That lead to the French having the fewest carries and the most tackles attempted among the six competing countries. This is all part of the gameplan though. Kicking early and accurately allows Les Bleus to control where the game is played. They will compete hard for the ball when it’s in the air but if they can’t regain possession they’re ready and waiting to overwhelm the opposition’s attack with stifling defence, based off extremely high line speed.

The overpowering French defence is one reason why they can afford to concede the ball through their kicking game. Another is their efficiency when they are in possession – they don’t need lots of ball to be dangerous. They love to attack from unstructured play – turnovers, kick receptions – and they can hurt defences in an instant. Four of the top six players in the Six Nations for broken tackles came from France. Damien Penaud (25); Ethan Dumortier (21); Gael Fickou (18); and Antoine Dupont (17) provided threats across the full width of the backline – although of course none could match Duhan van der Merwe’s record-breaking 35 defenders beaten!

Kick – control – counter attack. France’s style has been incredibly effective in recent years with a playing and coaching staff who are ideally placed to deliver it. Scotland were able to disrupt this pattern for nearly 50 minutes during theses sides’ game in Paris earlier this year, putting themselves in a position to push for victory before being strong armed out of the final 10 minutes. A win on Saturday would show this Scottish side is continuing to develop as they look ahead to the stern challenge of Pool B at the World Cup.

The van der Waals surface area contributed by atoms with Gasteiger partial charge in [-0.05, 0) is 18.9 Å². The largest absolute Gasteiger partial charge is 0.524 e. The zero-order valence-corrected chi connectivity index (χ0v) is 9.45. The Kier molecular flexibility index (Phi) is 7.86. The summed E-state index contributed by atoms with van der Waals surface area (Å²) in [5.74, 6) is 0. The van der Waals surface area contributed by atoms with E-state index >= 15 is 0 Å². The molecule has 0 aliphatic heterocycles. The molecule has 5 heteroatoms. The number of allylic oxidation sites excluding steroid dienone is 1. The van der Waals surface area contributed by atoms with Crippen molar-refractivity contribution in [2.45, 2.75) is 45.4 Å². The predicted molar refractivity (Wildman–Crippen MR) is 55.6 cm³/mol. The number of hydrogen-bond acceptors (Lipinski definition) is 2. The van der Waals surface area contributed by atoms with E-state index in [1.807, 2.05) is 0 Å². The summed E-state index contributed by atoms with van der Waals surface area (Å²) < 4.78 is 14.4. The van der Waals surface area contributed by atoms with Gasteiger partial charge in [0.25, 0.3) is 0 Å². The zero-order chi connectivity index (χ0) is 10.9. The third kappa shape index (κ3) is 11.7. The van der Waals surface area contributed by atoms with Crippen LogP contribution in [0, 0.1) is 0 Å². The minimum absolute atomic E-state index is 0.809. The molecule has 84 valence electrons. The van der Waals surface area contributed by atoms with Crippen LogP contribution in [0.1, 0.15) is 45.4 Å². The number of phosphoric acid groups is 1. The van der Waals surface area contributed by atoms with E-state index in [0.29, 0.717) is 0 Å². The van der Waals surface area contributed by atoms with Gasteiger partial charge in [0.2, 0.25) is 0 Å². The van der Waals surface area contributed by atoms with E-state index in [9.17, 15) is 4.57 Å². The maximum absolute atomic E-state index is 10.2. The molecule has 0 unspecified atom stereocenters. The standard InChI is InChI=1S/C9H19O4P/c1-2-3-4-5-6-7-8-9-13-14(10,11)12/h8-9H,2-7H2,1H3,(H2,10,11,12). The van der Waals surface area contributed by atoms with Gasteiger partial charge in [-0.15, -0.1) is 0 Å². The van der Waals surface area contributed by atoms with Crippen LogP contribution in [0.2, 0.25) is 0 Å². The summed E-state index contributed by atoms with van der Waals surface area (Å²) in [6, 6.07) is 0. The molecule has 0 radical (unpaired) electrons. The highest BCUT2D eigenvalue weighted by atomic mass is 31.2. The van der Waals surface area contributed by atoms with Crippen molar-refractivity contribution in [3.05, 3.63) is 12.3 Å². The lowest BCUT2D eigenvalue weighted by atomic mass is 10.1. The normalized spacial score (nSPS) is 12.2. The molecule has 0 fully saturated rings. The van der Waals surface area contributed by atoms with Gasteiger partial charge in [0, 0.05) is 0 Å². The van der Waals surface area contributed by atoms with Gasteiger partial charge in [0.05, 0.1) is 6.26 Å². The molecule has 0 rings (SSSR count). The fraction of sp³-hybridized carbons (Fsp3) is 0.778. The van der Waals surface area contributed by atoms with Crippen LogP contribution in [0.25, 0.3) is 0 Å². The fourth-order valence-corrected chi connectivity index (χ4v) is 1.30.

• Unsurprisingly, Antoine Dupont is the beating heart of this French team. He had more ball played by hand than anyone else in the Six Nations, averaging a touch every 15 seconds while his side were in possession.
  • Being so comfortable defending lead to some high tackle counts for the French earlier this year. Thibaut Flament (81) was second only to Scotland’s own Matt Fagerson (83) in tackle count. Gael Fickou was the top back with 67. In fact, Fickou was the only back to make it into the top 19 tacklers in the tournament (Antoine Dupont rounded out the top 20 with 54).
  • The rapid line speed demanded by a Shaun Edwards’ coached defence is not without its risks and France conceded more offside penalties than any other country during the Six Nations. These were spread throughout the team although with backs (Dupont – 4; Fickou – 2; Danty – 1; Ramos – 1) more likely to be guilty than forwards (Flament – 2; Ollivon – 1; Taofifenua – 1).

Previous results

This will be the 14th time the two sides have met at Murrayfield during the 21st century. The head to head looks like this from Scotland’s perspective:


Most recent meeting at Murrayfield:

Scotland 17 – 36 France

Significant stat